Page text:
THE TRUTH ABOUT BEN : UNLEASHING CHARM ON AND OFF SCREEN, CHAPLIN PONDERS BIG-TIME FILM FAME.
Byline: Claudia Dreifus The New York New York, state, United States
New York, Middle Atlantic state of the United States. It is bordered by Vermont, Massachusetts, Connecticut, and the Atlantic Ocean (E), New Jersey and Pennsylvania (S), Lakes Erie and Ontario and the Canadian province of Times
It was a blazing California morning and British actor Ben Chaplin Ben Chaplin (born 31 July 1970) is an English actor who first came to public attention for his performance as Matthew Malone in the first series of the sitcom Game On. , 26, was dissecting dis·sect
tr.v. dis·sect·ed, dis·sect·ing, dis·sects
1. To cut apart or separate (tissue), especially for anatomical study.
2. the character he plays in his first American First American may refer to:
A slang term referring to speculative stocks that have short or suspicious histories for sales, earnings, dividends, etc.
In a bull market analysts will often mention that everything is going up, even the cats and dogs. .''
``My guy can't read anything going on,'' Chaplin explained. ``He's not the brightest man on earth, but he is sensitive.''
In this comedy, which opened Friday, Chaplin plays a loopy Santa Monica Santa Monica (săn`tə mŏn`ĭkə), city (1990 pop. 86,905), Los Angeles co., S Calif., on Santa Monica Bay; inc. 1886. Tourism and retailing are important, and the city has motion-picture, biotechnology, and software industries. photographer entranced with the voice of a radio veterinarian veterinarian /vet·er·i·nar·i·an/ (vet?er-i-nar´e-an) a person trained and authorized to practice veterinary medicine and surgery; a doctor of veterinary medicine.
n. , played by Janeane Garofalo Janeane Garofalo (born September 28 1964) is an American stand-up comedian, actress, political activist, writer and former co-host on Air America Radio's The Majority Report. , who runs a call-in show about pets.
Through a series of wild plot turns, he finds himself involved with Uma Thurman masquerading as Garofalo - the latter being too insecure to meet him.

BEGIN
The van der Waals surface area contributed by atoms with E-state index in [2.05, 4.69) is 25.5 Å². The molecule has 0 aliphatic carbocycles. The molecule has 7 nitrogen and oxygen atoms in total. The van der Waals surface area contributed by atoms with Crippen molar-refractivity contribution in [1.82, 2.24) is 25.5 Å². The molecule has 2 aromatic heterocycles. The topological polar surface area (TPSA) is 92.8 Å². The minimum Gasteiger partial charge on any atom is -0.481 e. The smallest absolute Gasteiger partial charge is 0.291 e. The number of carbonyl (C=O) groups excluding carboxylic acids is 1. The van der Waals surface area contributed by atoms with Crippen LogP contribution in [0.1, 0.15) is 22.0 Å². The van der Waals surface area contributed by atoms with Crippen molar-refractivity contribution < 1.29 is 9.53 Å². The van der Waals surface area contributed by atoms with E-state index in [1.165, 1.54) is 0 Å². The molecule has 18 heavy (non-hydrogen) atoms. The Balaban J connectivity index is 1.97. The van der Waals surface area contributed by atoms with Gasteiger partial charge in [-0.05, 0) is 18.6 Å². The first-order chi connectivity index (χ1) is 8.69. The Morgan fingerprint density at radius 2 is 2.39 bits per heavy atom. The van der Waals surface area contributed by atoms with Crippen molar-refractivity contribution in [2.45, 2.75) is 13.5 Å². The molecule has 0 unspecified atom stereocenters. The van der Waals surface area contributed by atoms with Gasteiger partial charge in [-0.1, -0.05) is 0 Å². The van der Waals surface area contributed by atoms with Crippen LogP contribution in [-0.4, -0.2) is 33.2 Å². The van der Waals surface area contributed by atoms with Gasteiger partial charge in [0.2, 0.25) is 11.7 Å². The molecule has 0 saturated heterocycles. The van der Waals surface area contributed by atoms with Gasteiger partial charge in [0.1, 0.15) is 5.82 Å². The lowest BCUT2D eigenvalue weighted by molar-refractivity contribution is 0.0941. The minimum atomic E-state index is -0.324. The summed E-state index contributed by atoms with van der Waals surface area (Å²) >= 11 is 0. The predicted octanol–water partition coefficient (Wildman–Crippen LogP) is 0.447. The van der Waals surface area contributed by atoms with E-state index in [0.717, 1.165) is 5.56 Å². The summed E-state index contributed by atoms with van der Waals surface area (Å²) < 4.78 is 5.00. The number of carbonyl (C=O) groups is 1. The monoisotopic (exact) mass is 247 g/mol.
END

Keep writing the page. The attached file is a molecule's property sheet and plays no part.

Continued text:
``The Truth About Cats and Dogs'' was written as a modern gender-inversion on Edmond Rostand's ``Cyrano de Bergerac Cy·ra·no de Ber·ge·rac , Savinien de 1619-1655.
French satirist and duelist whose works include the spirited drama The Pedant Imitated (1654). ,'' with Garofalo substituting for the ego-deficient Cyrano, Thurman replacing the dim-but-gorgeous Christian and Chaplin as the Roxanne love object.
Think: Cyrano plays ``The Dating Game'' in contemporary California. ``At the end of the day,'' revealed Chaplin, who is not related to the silent screen star, ``my character chooses the right person.''
In Hollywood, there is a suspicion that Chaplin may be the next Englishman to begin popping up in American films, a new Hugh Grant. Chaplin vigorously disputes that notion.
``People are only saying that because I have an English accent and play in romantic comedies,'' he maintained with bland reserve. He seemed committed to saying nothing undiplomatic or unkind.
``I've worked with Hugh, and he's a lot more clever, more eloquent, more educated than I. Actually, I don't think anyone can be `the new Hugh Grant.' He's one of the funniest people on the face of the earth.''